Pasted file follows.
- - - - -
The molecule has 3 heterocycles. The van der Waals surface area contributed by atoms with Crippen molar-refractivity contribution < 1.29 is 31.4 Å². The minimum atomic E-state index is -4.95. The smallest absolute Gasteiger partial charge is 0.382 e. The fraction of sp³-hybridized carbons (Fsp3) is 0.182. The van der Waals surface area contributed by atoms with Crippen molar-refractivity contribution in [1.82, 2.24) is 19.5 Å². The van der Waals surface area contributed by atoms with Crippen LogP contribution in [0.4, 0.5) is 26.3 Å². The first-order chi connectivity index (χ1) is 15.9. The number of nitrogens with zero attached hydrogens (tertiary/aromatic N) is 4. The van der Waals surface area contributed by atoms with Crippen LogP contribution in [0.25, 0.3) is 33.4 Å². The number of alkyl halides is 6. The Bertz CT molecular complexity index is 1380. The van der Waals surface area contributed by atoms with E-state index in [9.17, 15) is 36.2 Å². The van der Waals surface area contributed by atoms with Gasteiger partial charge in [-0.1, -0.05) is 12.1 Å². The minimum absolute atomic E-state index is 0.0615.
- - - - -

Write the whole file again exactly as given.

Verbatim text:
The molecule has 3 heterocycles. The van der Waals surface area contributed by atoms with Crippen molar-refractivity contribution < 1.29 is 31.4 Å². The minimum atomic E-state index is -4.95. The smallest absolute Gasteiger partial charge is 0.382 e. The fraction of sp³-hybridized carbons (Fsp3) is 0.182. The van der Waals surface area contributed by atoms with Crippen molar-refractivity contribution in [1.82, 2.24) is 19.5 Å². The van der Waals surface area contributed by atoms with Crippen LogP contribution in [0.4, 0.5) is 26.3 Å². The first-order chi connectivity index (χ1) is 15.9. The number of nitrogens with zero attached hydrogens (tertiary/aromatic N) is 4. The van der Waals surface area contributed by atoms with Crippen LogP contribution in [0.25, 0.3) is 33.4 Å². The number of alkyl halides is 6. The Bertz CT molecular complexity index is 1380. The van der Waals surface area contributed by atoms with E-state index in [9.17, 15) is 36.2 Å². The van der Waals surface area contributed by atoms with Gasteiger partial charge in [-0.1, -0.05) is 12.1 Å². The minimum absolute atomic E-state index is 0.0615.